Using A Vending Machine Bill Acceptor With Arduino

We’ve all seen, and occasionally wrestled with, bill acceptors like the one [Another Maker] recently liberated from an arcade machine. But have you ever had one apart to see how it works? If not, the video after the break is an interesting peak into how this ubiquitous piece of hardware tells the difference between a real bill and a piece of paper.

But [Another Maker] goes a bit farther than just showing the internals of the device. He also went through the trouble of figuring out how to talk to it with an Arduino, which makes all sorts of money-grabbing projects possible. Even if collecting paper money isn’t your kind of thing, it’s still interesting to see how this gadget works on a hardware and software level.

As explained in the video, a set of belts are used to pull the bill past an array of IR LEDs. The hardware uses these to scan the bill and perform some dark magic to determine if it’s a genuine piece of currency. [Another Maker] notes that these readers actually need to receive occasional firmware updates to take into account new bill designs. In fact, the particular unit he has is so out of date that it won’t accept modern $5 bills; which may explain how he got it for free in the first place.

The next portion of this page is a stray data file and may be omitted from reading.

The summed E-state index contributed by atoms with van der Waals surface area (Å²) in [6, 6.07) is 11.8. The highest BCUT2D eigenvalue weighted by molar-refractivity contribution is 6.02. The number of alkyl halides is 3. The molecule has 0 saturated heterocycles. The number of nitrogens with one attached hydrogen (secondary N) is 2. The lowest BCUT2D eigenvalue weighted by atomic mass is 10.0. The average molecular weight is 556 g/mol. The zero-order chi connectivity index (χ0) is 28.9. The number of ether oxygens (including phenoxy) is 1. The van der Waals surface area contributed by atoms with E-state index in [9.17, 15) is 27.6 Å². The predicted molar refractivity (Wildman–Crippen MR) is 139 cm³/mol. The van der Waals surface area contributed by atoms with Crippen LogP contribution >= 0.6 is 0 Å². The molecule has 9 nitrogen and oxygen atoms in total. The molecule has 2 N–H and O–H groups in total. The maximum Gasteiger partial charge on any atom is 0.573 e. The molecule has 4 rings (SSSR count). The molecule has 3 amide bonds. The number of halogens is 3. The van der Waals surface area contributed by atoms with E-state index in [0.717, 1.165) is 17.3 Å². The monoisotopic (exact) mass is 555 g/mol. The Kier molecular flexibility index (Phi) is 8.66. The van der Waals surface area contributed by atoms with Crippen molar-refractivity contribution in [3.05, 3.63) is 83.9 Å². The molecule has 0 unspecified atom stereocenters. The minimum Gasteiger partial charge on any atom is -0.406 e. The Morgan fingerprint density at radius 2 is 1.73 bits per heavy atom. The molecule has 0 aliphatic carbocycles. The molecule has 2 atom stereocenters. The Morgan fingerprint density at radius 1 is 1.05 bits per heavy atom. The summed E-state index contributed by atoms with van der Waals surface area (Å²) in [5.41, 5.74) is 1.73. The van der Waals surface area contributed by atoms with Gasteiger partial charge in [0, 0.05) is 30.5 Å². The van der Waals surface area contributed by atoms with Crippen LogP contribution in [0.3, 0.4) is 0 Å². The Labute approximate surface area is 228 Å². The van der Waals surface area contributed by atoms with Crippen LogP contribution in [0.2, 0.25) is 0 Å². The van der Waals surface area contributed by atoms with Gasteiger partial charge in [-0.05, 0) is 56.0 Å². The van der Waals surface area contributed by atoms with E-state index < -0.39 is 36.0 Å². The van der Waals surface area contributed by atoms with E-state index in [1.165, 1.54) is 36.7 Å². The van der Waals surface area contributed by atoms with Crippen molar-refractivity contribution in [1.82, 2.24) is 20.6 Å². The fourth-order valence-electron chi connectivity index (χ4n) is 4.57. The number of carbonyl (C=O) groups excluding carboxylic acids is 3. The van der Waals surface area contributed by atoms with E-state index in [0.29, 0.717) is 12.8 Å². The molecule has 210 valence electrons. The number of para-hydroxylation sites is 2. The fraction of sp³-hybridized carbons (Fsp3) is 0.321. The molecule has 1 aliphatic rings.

Years ago we saw one of these bill acceptors used to make a DIY Bitcoin ATM. Of course back then, a few bucks would get you a semi-reasonable amount of BTC. These days you would skip the paper currency and do it all digitally.

9 thoughts on “Using A Vending Machine Bill Acceptor With Arduino

  1. I would be interested in knowing if the devices that receive the data from the LED’s are analog or digital, and it would be interesting to see if you could capture their output on a known good bill and search for pieces of that in the firmware to create firmware that would accept new bills. It would seem that you have all the pieces you need to scan a bill to create the new firmware. If the brain in the thing was big enough it would be even cooler to come up with a way you could tell it what memory slot to replace and just scan a new bill a few times. Kind of like a finger print scanner on a computer.

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